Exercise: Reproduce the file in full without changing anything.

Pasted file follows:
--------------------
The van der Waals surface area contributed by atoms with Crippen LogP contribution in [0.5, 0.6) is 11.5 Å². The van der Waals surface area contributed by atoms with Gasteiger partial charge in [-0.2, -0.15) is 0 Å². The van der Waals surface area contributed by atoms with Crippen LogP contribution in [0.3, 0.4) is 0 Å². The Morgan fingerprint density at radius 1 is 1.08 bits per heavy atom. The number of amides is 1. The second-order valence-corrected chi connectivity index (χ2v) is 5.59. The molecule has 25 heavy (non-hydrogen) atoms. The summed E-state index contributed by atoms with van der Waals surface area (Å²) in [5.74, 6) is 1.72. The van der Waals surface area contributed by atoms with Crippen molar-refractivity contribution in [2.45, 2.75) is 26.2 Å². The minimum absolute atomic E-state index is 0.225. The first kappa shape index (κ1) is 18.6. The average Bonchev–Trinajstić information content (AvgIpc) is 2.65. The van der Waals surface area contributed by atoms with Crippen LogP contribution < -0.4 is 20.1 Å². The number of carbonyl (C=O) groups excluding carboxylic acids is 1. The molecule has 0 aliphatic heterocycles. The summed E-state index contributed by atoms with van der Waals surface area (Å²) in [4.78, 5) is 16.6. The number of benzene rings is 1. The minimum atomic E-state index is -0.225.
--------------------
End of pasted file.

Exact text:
The van der Waals surface area contributed by atoms with Crippen LogP contribution in [0.5, 0.6) is 11.5 Å². The van der Waals surface area contributed by atoms with Gasteiger partial charge in [-0.2, -0.15) is 0 Å². The van der Waals surface area contributed by atoms with Crippen LogP contribution in [0.3, 0.4) is 0 Å². The Morgan fingerprint density at radius 1 is 1.08 bits per heavy atom. The number of amides is 1. The second-order valence-corrected chi connectivity index (χ2v) is 5.59. The molecule has 25 heavy (non-hydrogen) atoms. The summed E-state index contributed by atoms with van der Waals surface area (Å²) in [5.74, 6) is 1.72. The van der Waals surface area contributed by atoms with Crippen molar-refractivity contribution in [2.45, 2.75) is 26.2 Å². The minimum absolute atomic E-state index is 0.225. The first kappa shape index (κ1) is 18.6. The average Bonchev–Trinajstić information content (AvgIpc) is 2.65. The van der Waals surface area contributed by atoms with Crippen LogP contribution < -0.4 is 20.1 Å². The number of carbonyl (C=O) groups excluding carboxylic acids is 1. The molecule has 0 aliphatic heterocycles. The summed E-state index contributed by atoms with van der Waals surface area (Å²) in [4.78, 5) is 16.6. The number of benzene rings is 1. The minimum atomic E-state index is -0.225.